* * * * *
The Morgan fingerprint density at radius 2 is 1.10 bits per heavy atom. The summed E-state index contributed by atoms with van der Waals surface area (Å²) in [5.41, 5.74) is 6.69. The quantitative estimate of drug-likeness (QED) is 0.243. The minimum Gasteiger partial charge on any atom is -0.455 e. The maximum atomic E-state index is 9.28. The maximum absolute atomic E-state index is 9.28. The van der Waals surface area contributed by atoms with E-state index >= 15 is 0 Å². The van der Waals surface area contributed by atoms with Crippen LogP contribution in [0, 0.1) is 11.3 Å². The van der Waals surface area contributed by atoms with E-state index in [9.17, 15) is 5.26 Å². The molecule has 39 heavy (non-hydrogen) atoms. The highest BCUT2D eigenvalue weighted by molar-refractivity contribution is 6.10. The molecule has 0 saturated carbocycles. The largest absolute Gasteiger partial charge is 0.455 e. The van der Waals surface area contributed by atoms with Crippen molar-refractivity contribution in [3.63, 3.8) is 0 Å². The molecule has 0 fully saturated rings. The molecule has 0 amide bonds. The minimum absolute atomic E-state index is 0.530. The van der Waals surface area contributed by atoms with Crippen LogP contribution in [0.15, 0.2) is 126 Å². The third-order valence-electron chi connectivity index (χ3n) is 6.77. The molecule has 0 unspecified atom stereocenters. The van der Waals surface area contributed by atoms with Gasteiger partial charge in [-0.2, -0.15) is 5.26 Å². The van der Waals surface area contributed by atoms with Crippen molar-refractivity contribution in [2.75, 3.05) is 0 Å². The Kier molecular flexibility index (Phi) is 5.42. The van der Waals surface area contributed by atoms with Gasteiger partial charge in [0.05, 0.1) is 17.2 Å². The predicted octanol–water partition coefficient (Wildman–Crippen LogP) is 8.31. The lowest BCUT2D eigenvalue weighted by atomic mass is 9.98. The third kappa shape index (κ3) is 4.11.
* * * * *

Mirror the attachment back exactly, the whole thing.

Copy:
The Morgan fingerprint density at radius 2 is 1.10 bits per heavy atom. The summed E-state index contributed by atoms with van der Waals surface area (Å²) in [5.41, 5.74) is 6.69. The quantitative estimate of drug-likeness (QED) is 0.243. The minimum Gasteiger partial charge on any atom is -0.455 e. The maximum atomic E-state index is 9.28. The maximum absolute atomic E-state index is 9.28. The van der Waals surface area contributed by atoms with E-state index >= 15 is 0 Å². The van der Waals surface area contributed by atoms with Crippen LogP contribution in [0, 0.1) is 11.3 Å². The van der Waals surface area contributed by atoms with E-state index in [9.17, 15) is 5.26 Å². The molecule has 39 heavy (non-hydrogen) atoms. The highest BCUT2D eigenvalue weighted by molar-refractivity contribution is 6.10. The molecule has 0 saturated carbocycles. The largest absolute Gasteiger partial charge is 0.455 e. The van der Waals surface area contributed by atoms with Crippen molar-refractivity contribution in [3.63, 3.8) is 0 Å². The molecule has 0 fully saturated rings. The molecule has 0 amide bonds. The minimum absolute atomic E-state index is 0.530. The van der Waals surface area contributed by atoms with Crippen LogP contribution in [0.15, 0.2) is 126 Å². The third-order valence-electron chi connectivity index (χ3n) is 6.77. The molecule has 0 unspecified atom stereocenters. The van der Waals surface area contributed by atoms with Gasteiger partial charge in [-0.2, -0.15) is 5.26 Å². The van der Waals surface area contributed by atoms with Crippen molar-refractivity contribution in [2.75, 3.05) is 0 Å². The Kier molecular flexibility index (Phi) is 5.42. The van der Waals surface area contributed by atoms with Gasteiger partial charge in [0.05, 0.1) is 17.2 Å². The predicted octanol–water partition coefficient (Wildman–Crippen LogP) is 8.31. The lowest BCUT2D eigenvalue weighted by atomic mass is 9.98. The third kappa shape index (κ3) is 4.11.